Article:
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Intergenerational Mobility in Australia

  • Leigh Andrew

    ()

    (Australian National University)

Combining four surveys conducted over a forty year period, I calculate intergenerational earnings elasticities for Australia, using predicted earnings in parents' occupations as a proxy for actual parental earnings. In the most recent survey, the elasticity of sons' wages with respect to fathers' wages is around 0.2. Comparing this estimate with earlier surveys, I find little evidence that intergenerational mobility in Australia has significantly risen or fallen over time. Applying the same methodology to United States data, I find that Australian society exhibits more intergenerational mobility than the United States. My method appears to slightly overstate the degree of intergenerational mobility; if the true intergenerational earnings elasticity in the United States is 0.4–0.6 (as recent studies have suggested), then the intergenerational earnings elasticity in Australia is probably around 0.2–0.3.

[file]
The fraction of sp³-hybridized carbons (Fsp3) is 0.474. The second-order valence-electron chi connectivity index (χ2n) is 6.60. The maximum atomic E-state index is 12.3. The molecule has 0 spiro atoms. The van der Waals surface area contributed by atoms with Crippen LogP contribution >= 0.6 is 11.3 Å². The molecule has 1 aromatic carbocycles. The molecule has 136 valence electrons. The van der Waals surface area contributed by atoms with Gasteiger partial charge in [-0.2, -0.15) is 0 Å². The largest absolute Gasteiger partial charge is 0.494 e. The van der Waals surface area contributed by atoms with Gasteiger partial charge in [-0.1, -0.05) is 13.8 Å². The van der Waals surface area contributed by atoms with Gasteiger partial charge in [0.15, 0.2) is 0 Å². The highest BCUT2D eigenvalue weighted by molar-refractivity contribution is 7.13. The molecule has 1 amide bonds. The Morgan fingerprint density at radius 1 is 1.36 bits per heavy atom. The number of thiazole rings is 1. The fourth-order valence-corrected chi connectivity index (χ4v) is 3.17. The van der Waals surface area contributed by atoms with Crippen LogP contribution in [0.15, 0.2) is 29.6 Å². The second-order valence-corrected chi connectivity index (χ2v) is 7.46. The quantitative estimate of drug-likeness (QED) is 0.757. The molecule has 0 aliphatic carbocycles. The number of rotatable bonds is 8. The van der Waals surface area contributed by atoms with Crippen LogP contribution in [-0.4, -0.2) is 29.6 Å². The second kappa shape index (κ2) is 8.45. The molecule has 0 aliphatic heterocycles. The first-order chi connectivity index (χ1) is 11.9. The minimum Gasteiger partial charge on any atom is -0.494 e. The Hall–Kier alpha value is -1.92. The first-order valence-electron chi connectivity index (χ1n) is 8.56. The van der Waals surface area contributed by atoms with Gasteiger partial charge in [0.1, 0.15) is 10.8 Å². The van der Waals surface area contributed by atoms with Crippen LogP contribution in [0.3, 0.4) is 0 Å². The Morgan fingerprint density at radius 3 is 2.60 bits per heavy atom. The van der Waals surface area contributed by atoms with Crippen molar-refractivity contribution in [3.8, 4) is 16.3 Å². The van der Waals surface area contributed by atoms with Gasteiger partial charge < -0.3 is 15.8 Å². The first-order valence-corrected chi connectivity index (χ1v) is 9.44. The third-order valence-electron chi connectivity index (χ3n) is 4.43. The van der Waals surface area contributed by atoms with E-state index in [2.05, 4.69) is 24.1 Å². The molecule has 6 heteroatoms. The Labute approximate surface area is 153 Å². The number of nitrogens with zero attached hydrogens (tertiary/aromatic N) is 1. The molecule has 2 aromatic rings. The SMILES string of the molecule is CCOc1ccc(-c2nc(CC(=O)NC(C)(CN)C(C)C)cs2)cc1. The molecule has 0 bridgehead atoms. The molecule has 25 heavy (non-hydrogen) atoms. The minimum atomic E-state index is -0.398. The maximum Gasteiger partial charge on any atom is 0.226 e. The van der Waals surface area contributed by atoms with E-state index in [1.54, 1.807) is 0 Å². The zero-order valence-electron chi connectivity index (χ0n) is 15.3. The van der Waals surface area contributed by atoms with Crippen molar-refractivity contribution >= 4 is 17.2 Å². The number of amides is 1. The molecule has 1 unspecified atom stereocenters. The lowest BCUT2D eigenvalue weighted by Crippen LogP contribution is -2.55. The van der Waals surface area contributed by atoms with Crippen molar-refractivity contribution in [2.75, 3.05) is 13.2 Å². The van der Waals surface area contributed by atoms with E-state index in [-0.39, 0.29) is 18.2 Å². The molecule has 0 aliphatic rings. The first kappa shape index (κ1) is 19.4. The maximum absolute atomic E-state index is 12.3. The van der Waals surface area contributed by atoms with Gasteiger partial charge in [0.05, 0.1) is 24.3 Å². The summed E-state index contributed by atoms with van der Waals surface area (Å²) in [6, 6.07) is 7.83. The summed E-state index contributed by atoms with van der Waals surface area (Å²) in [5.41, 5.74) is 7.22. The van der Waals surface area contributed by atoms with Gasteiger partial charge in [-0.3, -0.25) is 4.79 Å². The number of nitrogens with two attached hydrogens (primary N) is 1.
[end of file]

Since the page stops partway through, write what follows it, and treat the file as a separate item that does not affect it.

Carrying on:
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Article provided by De Gruyter in its journal The B.E. Journal of Economic Analysis & Policy.

Volume (Year): 7 (2007)
Issue (Month): 2 (December)
Pages: 1-28

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Handle: RePEc:bpj:bejeap:v:7:y:2007:i:2:n:6
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